She didn’t answer my question directly; just told me that she forwarded my question to CFA institute. I searched for the current ethics curriculum myself and downloaded it from www.cfainstitute.org. No, there wasn’t a single word about social and environmental concerns.

Then I decided definitely to resign from the CFA society with all its titles and charters. I don’t use the CFA title anymore.

A few words to young people who consider working for the financial investment industry:

Question what this industry is for, and learn more about the environmental side of the economic production. You can’t see the whole picture if you ignore the primary producer of our planet. Question the growth and development dogmas spread by the neoclassical and Marxist economic theories that are focused solely on human-made tools, technologies and services.

I recommend you following books for an overview to environmental and economic history of societies. They may help you see other dimensions of our economic system.

Tunç Ali Kütükçüoglu

About tuncali

I began keeping aquariums as early as I was nine years old. Since then, I kept many aquariums and lots of fish, plant and invertebrate species. My favorite fish family is of course cichlids with their fascinating behaviors. My relatively new area of interest is low-tech natural aquariums as almost self-sufficient ecosystems that are I think ideal models for sustainable life.
This entry was posted in Miscellaneous and tagged , , . Bookmark the permalink.

3 Responses to Why I left the Swiss CFA Society

  1. Bedro says:


    I am a CFA charterholder and I quite agree with you.
    CFA Institute is too much a follower in the field of environment conservation, it should be more at the forefront..
    I think the example of Indonesia is a good example of what is going wrong in terms of short sightedness and unsustainability.
    Jeopardizing the future is bad policy, including from an investment point of view.
    Short term priority on growth and employment, future disaster, the bill will be paid by the next generation…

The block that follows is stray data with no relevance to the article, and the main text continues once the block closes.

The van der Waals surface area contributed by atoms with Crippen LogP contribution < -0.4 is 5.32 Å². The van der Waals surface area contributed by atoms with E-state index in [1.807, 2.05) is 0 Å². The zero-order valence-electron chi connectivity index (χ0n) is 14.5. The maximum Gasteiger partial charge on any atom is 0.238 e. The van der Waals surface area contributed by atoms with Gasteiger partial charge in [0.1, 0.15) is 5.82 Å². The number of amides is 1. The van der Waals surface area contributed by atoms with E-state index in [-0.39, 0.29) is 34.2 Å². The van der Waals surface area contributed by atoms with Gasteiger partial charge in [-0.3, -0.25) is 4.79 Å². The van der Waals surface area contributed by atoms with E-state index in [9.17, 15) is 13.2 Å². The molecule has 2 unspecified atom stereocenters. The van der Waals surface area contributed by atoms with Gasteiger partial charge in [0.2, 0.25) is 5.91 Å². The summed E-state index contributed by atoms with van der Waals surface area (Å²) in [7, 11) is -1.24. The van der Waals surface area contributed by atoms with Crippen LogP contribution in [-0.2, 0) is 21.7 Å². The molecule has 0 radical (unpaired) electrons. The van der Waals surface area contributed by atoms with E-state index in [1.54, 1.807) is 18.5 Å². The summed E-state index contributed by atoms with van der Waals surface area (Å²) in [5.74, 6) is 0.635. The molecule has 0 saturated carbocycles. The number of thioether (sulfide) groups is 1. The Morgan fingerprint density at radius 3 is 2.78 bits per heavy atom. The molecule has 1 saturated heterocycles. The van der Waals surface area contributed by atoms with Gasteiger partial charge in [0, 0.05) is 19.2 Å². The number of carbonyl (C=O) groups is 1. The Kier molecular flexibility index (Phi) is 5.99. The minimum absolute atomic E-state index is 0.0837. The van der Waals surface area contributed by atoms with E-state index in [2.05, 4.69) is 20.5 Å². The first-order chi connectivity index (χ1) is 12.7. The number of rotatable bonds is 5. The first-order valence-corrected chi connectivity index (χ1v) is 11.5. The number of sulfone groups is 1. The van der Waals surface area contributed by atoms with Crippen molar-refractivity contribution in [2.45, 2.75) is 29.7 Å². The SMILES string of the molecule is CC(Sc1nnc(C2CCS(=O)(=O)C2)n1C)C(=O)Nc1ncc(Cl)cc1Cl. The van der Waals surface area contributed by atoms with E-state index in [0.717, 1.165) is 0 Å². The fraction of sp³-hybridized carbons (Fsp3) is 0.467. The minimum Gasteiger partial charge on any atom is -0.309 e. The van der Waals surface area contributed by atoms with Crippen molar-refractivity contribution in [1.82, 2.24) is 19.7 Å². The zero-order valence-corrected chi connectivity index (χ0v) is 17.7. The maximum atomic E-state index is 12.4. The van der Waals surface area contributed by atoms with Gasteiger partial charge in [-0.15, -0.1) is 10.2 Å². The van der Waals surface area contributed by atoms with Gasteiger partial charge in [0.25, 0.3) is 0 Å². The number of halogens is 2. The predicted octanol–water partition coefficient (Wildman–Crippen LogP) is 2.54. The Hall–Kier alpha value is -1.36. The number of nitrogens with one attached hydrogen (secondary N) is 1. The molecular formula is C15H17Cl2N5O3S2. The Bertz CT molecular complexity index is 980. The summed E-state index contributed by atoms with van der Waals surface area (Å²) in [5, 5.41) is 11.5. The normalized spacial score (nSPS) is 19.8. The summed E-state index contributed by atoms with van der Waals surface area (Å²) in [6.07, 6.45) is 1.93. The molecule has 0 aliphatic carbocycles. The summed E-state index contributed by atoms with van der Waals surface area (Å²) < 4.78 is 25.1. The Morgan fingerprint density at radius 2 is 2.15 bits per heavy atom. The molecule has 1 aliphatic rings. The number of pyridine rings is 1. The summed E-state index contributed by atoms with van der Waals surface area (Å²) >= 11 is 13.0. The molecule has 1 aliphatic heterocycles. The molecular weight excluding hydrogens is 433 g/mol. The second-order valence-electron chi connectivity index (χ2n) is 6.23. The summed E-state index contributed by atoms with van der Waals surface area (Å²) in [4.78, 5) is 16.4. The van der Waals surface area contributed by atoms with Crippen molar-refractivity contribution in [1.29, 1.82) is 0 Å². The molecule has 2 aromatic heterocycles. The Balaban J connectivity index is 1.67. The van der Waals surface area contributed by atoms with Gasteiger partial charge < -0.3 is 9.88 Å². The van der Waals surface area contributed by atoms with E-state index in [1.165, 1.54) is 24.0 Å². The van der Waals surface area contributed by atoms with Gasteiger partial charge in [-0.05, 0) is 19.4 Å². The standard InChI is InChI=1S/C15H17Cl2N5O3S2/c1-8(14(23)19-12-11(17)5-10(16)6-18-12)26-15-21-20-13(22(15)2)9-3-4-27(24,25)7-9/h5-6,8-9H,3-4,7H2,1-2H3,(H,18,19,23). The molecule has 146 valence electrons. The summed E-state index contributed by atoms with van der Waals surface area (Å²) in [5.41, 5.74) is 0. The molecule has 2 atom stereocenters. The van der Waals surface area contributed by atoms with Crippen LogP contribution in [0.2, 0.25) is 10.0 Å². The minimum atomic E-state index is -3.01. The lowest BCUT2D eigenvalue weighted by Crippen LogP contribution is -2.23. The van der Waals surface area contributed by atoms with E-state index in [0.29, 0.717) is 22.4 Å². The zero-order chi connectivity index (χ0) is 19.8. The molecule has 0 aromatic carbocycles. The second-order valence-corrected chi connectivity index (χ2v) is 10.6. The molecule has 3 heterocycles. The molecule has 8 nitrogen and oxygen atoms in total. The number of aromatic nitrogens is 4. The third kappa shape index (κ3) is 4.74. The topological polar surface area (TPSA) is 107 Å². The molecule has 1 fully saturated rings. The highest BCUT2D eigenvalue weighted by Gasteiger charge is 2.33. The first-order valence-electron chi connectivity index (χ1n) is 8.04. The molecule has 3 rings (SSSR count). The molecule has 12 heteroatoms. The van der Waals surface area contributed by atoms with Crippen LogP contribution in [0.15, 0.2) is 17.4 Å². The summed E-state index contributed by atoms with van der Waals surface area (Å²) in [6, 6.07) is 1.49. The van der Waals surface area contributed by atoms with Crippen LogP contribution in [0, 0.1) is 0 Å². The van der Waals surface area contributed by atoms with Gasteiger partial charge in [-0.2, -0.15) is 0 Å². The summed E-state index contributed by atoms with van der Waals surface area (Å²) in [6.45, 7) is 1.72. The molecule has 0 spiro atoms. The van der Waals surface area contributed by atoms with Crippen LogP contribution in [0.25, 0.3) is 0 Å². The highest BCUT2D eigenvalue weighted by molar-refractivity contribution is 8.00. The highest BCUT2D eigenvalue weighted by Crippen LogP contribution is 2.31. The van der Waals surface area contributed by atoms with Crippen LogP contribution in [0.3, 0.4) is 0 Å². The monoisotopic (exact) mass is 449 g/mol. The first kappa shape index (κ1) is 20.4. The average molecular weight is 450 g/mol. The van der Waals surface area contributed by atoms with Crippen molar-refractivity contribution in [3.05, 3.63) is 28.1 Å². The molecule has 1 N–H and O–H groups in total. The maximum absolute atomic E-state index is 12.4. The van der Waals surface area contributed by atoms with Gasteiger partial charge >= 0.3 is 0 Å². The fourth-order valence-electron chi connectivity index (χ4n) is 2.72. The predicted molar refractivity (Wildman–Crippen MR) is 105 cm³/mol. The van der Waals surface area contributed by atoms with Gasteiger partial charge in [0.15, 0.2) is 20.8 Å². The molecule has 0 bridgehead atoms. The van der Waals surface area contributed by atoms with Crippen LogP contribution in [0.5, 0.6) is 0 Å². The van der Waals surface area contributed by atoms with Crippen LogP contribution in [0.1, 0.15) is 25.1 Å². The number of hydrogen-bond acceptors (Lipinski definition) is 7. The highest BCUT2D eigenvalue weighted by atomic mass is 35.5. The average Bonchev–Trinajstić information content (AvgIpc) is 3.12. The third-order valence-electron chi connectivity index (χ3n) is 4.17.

2. tuncali says:

    Why I left the Swiss CFA Society?
    CFA: Chartered Financial Analyst

    Main message of this blog article could be summarized in five words: Pseudo science with pseudo morality (investor rights etc.)

    One could write handbook titled “how to earn money at all costs” and this handbook could tell only the truth (i.e. real methods, tactics, strategies), but truth alone without the real moral dimension wouldn’t make it science. Science must serve to whole humanity including next generations; not to a minority at the cost of others.

    Similarly, a handbook titled “how to kill a person without getting arrested” could tell you 100% truth, but this alone doesn’t make it a scientific handbook.

    Besides, justification of socially and environmentally harmful investments with economic myths like “development, growth, progress, job creation, modernisation” is not science; it is junk science based on neoclassical and neoliberal ideology.

  3. tuncali says:

    The CFA (Chartered Financial Analyst) Institute was very adept at promoting “seeing investors’ rights above everything, even above financial advisor’s own interests” as the highest ethical value.

    Students with poor ecological, philosophical & historical literacy (a feature that is often fostered by modern pro-corporate industrial education) were easy prey for the CFA Institute; they didn’t see the neoliberal ideology and deep ecological ignorance built in the education program of CFA institute. Some sincerely believed, CFA curriculum was the highest science; an opinion that was naturally supported by the promise of higher salaries.

    Another example of ethical reductionism was, promoting “compliance with the laws of the country of investment” as highly ethical and sufficiently conscientious attitude for a financial advisor, as if Big Money and big multinational companies didn’t have the power to manipulate and bend laws of many countries according to their narrow interests. Laws related with GM seeds and pesticides is an obvious example (i.e. investor-friendly industrial agriculture with lots of pesticides and GMOs)

Leave a Reply